In any case, I had the privilege of paying tribute to my predecessor as president of Mystic Aquarium, Dr. Jerry Burrow and now would like to share it with you:
I am the youngest of five boys, so I am used to going last and being cut off.
The job tonight, I know, is to try to summarize all of the wonderful remarks that we have been privileged to hear from a remarkable group of faculty from 13 schools within the University. This should be a simple task.
I believe that a few messages that we heard tonight are most apropos. For example, stories matter. And stigma matters. Too often our stories are related to stigmas and those stigmas affect our health and the health of others.
We heard, too, that stories have power. Your stories have power. And we learned that everything in our world is connected from the microbial to viruses, to economic equations and how we view time and space.
Humbly, I suggest, that much of what we talked about tonight has to do with mental models. We each create, retain and then recreate mental models and if we seek to be inspired and to inspire, we must then establish a mental model that allows for our capacity to respond with hope.
Tonight I would like to share with you a little story about someone from Yale who continues to inspire me.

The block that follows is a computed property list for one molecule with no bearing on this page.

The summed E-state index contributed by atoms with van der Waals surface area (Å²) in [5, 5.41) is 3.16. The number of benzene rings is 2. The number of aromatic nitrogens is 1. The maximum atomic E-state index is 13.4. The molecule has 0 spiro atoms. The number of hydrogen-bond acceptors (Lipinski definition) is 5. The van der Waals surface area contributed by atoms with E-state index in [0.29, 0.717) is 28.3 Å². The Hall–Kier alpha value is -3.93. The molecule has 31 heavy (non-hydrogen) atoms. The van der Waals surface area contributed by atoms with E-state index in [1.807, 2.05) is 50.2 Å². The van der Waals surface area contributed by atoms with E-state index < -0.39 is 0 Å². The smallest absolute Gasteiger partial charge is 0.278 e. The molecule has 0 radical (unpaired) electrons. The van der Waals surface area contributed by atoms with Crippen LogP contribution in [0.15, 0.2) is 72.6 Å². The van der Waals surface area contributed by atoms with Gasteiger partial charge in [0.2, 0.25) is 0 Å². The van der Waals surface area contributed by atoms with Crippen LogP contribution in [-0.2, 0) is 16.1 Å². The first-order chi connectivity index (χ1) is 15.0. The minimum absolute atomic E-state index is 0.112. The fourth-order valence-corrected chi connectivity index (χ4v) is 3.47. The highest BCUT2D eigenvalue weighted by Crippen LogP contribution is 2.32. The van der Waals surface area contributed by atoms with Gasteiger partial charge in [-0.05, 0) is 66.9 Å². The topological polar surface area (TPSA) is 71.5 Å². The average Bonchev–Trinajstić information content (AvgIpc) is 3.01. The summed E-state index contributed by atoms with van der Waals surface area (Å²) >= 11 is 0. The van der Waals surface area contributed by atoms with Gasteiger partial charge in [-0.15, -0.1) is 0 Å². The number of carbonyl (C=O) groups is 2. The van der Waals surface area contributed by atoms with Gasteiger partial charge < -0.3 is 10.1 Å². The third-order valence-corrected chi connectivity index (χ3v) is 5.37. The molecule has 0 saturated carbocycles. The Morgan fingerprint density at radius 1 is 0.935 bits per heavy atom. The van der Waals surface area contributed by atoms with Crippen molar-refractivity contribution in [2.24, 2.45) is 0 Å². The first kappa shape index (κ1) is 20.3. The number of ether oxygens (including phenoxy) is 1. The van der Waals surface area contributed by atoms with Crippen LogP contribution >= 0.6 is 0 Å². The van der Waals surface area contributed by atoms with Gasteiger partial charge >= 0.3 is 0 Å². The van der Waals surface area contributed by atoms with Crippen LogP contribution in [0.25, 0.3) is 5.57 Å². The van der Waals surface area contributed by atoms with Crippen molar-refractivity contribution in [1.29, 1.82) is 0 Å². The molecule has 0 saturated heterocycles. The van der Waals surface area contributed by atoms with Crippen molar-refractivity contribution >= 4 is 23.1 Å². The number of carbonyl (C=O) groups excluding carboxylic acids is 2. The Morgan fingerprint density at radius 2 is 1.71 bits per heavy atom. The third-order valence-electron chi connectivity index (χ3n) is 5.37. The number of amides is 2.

His name is Gerard, “Jerry” Burrow. Dr. Burrow was an endocrinologist who graduated from Yale Medical School in 1958, served on the faculty for many years, was an accomplished dean at several other medical schools and then returned as the 14th Dean of Yale Medical School.
I first met Jerry when he became President of Mystic Aquarium. He recruited me to help develop a national after-school and youth empowerment program for at-risk youth focusing on building science skills and conservation of local environments.
I could not for the life of me understand what an accomplished medical doctor was doing running an aquarium and talking about programs for at-risk youth, but it sounded exciting. Let me come back to my friend Jerry in just a moment.
To be sure, our world is always beset with seemingly insurmountable challenges that tug at our hearts, our souls and our sense of reason.
One group, The Millennium Project, has mapped 15 areas of crisis for policy makers in the world to consider. They range from global ethics to peace and conflict, health issues, democratization, energy and transnational organized crime, to name a few.